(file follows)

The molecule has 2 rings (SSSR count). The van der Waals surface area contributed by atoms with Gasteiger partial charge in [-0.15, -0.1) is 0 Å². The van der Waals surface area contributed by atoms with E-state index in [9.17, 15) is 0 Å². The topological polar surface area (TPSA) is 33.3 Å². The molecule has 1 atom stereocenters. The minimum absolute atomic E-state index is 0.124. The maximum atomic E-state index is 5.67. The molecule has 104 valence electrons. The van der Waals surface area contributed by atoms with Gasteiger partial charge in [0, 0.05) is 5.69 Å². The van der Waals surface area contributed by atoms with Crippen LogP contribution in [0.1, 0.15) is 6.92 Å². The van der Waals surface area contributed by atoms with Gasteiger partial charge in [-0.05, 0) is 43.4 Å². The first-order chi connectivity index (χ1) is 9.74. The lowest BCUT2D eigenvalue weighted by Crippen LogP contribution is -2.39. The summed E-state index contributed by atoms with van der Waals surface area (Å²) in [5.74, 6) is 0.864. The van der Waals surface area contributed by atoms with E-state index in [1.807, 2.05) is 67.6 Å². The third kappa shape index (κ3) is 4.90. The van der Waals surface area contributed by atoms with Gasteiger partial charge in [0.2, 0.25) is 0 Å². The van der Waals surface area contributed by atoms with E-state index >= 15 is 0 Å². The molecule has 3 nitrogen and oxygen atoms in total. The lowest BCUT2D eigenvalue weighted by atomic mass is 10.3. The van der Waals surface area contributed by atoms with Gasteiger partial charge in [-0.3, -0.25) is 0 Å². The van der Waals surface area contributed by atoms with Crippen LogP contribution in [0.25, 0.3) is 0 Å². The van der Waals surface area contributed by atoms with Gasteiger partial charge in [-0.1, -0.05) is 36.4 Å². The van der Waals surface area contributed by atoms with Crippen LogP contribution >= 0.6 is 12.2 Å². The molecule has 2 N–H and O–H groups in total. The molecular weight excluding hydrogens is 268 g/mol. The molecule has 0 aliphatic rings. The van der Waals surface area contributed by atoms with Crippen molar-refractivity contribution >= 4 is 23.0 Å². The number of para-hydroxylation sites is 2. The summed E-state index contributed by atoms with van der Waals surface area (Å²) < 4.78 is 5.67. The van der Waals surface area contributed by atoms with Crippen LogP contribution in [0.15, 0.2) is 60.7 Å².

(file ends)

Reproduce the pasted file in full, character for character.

The molecule has 2 rings (SSSR count). The van der Waals surface area contributed by atoms with Gasteiger partial charge in [-0.15, -0.1) is 0 Å². The van der Waals surface area contributed by atoms with E-state index in [9.17, 15) is 0 Å². The topological polar surface area (TPSA) is 33.3 Å². The molecule has 1 atom stereocenters. The minimum absolute atomic E-state index is 0.124. The maximum atomic E-state index is 5.67. The molecule has 104 valence electrons. The van der Waals surface area contributed by atoms with Gasteiger partial charge in [0, 0.05) is 5.69 Å². The van der Waals surface area contributed by atoms with Crippen LogP contribution in [0.1, 0.15) is 6.92 Å². The van der Waals surface area contributed by atoms with Gasteiger partial charge in [-0.05, 0) is 43.4 Å². The first-order chi connectivity index (χ1) is 9.74. The lowest BCUT2D eigenvalue weighted by Crippen LogP contribution is -2.39. The summed E-state index contributed by atoms with van der Waals surface area (Å²) in [5.74, 6) is 0.864. The van der Waals surface area contributed by atoms with E-state index in [1.807, 2.05) is 67.6 Å². The third kappa shape index (κ3) is 4.90. The van der Waals surface area contributed by atoms with Gasteiger partial charge in [0.2, 0.25) is 0 Å². The van der Waals surface area contributed by atoms with E-state index >= 15 is 0 Å². The molecule has 3 nitrogen and oxygen atoms in total. The lowest BCUT2D eigenvalue weighted by atomic mass is 10.3. The van der Waals surface area contributed by atoms with Gasteiger partial charge in [-0.3, -0.25) is 0 Å². The van der Waals surface area contributed by atoms with Crippen LogP contribution in [0.25, 0.3) is 0 Å². The van der Waals surface area contributed by atoms with Gasteiger partial charge in [-0.1, -0.05) is 36.4 Å². The van der Waals surface area contributed by atoms with Crippen LogP contribution >= 0.6 is 12.2 Å². The molecule has 2 N–H and O–H groups in total. The molecular weight excluding hydrogens is 268 g/mol. The molecule has 0 aliphatic rings. The van der Waals surface area contributed by atoms with Crippen molar-refractivity contribution >= 4 is 23.0 Å². The number of para-hydroxylation sites is 2. The summed E-state index contributed by atoms with van der Waals surface area (Å²) < 4.78 is 5.67. The van der Waals surface area contributed by atoms with Crippen LogP contribution in [0.15, 0.2) is 60.7 Å².